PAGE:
This Grantland profile on Andre Iguodala is probably the best thing you'll read today

This Grantland profile on Andre Iguodala is probably the best thing you'll read today

Well, the best thing not on this website, anyway. Master profiler Jonathan Abrams has taken on longtime NBA enigma (and Philadelphia 76er of nearly a decade) Andre Iguodala with his latest opus, and the article paints a typically complete, compelling and complex portrait of the oft-misunderstood baller.

You should really go to Grantland and read the whole thing yourself, but in case you're on a schedule at the moment, here's some highlights before you can get a full lunch break's worth of reading in:

  • 'Dre always wanted to be Pippen. "Llike every basketball-dribbling Illinois kid growing up in the 1990s, he practiced his fadeaway like MJ. But Iguodala really wanted to be like Scottie. And the more he watched, the more he realized that Jordan's teammate Scottie Pippen influenced the game in profound ways, often without scoring...Iguodala studied how Pippen defended Indiana's point guard, Mark Jackson, in the 1998 conference finals. Guarding the shorter Jackson, Pippen almost single-handedly denied ball movement on his side of the court."
  • Even in high school, he was a second banana. "[Richard] McBride leapfrogged Iguodala and everyone else, starting on the team's varsity squad from the moment he arrived on campus. 'We've had a lot of great players, but Rich McBride coming out his eighth-grade year was the best player I've ever seen in Springfield, by far,' said Pat McGuire, a former Lanphier assistant. 'Talentwise, he was ahead of the game. Andre was in his shadow.'"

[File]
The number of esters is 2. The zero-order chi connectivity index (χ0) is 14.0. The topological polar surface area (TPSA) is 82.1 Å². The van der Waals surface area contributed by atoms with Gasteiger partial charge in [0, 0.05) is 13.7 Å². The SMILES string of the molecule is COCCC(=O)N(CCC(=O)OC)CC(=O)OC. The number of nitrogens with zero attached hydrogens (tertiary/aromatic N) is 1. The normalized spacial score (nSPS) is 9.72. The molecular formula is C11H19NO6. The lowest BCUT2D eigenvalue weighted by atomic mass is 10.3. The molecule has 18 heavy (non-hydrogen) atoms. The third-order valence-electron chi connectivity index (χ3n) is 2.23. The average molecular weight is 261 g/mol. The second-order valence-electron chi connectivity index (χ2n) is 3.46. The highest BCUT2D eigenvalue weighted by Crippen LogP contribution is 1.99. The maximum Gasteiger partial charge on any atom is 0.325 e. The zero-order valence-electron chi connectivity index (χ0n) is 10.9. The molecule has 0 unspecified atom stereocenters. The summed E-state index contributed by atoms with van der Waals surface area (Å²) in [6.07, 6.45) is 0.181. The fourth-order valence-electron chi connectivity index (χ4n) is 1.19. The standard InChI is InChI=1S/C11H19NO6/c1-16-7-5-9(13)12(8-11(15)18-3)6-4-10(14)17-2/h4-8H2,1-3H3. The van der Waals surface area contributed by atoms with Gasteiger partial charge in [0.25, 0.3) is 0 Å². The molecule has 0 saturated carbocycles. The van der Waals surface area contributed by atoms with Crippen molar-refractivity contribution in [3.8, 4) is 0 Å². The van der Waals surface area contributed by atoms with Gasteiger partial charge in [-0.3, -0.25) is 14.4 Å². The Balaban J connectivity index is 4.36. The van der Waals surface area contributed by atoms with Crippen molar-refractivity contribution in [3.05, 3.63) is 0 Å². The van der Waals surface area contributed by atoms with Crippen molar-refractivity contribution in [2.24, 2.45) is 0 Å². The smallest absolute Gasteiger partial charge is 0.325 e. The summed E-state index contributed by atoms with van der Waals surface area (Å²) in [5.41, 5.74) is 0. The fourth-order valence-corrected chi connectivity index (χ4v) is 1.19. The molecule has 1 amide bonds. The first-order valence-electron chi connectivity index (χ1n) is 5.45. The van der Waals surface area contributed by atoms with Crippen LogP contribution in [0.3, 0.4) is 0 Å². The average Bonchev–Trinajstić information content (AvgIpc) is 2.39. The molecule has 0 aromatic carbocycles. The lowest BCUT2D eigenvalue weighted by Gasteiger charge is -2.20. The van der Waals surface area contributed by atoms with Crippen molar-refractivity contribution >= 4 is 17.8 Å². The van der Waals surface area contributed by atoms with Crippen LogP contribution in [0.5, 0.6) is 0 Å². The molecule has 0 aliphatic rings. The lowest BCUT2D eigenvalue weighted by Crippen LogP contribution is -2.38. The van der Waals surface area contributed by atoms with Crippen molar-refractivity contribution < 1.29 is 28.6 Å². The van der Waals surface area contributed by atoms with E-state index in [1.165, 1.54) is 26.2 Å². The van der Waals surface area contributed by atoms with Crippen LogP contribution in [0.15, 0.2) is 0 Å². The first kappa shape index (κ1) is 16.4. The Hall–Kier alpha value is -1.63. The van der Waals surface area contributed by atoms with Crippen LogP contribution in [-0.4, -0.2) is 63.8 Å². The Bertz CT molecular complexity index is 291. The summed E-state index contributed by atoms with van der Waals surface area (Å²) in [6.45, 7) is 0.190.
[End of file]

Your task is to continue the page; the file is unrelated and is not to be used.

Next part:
• He never considered the NBA until the year before he was drafted. "One day, [teammate Hassan] Adams presented Iguodala with a printout of an online mock draft. An analyst had projected Iguodala as a first-round selection. Iguodala said he hadn't considered himself an NBA prospect before reading the mock draft. It changed him. 'I wasn't a college student [anymore],' Iguodala said. 'Everything was basketball. It was all about 'How do I get to a place I hadn't even dreamed about?' I didn't have fun in college because I was so focused on basketball.'"
  • He might not have had fun in college, but at least he had a potentially Three's Company-esque living situation. "Iguodala moved in with two female soccer players, and their crisscrossed schedules worked to perfection. They were hardly home when Iguodala was. He was hardly home when they were. His solitary life paid off."
  • Elton Brand and company used to call him "Malcolm X". "'He loves his friends,' Brand continued. 'But if you're not — we used to call him Malcolm X. He'd just give you his attitude if you were against him. It's a positive thing — if you're his friend or you're on his team, he'll do anything for you.'"